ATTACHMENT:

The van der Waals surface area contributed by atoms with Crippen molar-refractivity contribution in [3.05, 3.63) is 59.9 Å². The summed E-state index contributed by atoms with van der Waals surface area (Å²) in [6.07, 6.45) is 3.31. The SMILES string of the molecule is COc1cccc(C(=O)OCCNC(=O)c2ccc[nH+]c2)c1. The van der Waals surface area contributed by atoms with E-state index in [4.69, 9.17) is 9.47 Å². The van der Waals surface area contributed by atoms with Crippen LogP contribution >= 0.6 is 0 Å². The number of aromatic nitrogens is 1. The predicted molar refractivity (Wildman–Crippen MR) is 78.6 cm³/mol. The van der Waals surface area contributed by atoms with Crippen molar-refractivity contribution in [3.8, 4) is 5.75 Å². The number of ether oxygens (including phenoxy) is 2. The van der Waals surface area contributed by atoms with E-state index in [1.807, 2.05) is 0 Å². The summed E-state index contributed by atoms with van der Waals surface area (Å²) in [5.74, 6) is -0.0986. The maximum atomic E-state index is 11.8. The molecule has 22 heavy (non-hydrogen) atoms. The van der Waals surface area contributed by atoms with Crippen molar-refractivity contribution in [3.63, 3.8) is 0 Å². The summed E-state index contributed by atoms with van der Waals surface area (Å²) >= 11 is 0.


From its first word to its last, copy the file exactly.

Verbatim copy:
The van der Waals surface area contributed by atoms with Crippen molar-refractivity contribution in [3.05, 3.63) is 59.9 Å². The summed E-state index contributed by atoms with van der Waals surface area (Å²) in [6.07, 6.45) is 3.31. The SMILES string of the molecule is COc1cccc(C(=O)OCCNC(=O)c2ccc[nH+]c2)c1. The van der Waals surface area contributed by atoms with E-state index in [4.69, 9.17) is 9.47 Å². The van der Waals surface area contributed by atoms with Crippen LogP contribution >= 0.6 is 0 Å². The number of aromatic nitrogens is 1. The predicted molar refractivity (Wildman–Crippen MR) is 78.6 cm³/mol. The van der Waals surface area contributed by atoms with Crippen molar-refractivity contribution in [3.8, 4) is 5.75 Å². The number of ether oxygens (including phenoxy) is 2. The van der Waals surface area contributed by atoms with E-state index in [1.807, 2.05) is 0 Å². The summed E-state index contributed by atoms with van der Waals surface area (Å²) in [5.74, 6) is -0.0986. The maximum atomic E-state index is 11.8. The molecule has 22 heavy (non-hydrogen) atoms. The van der Waals surface area contributed by atoms with Crippen molar-refractivity contribution in [3.63, 3.8) is 0 Å². The summed E-state index contributed by atoms with van der Waals surface area (Å²) >= 11 is 0.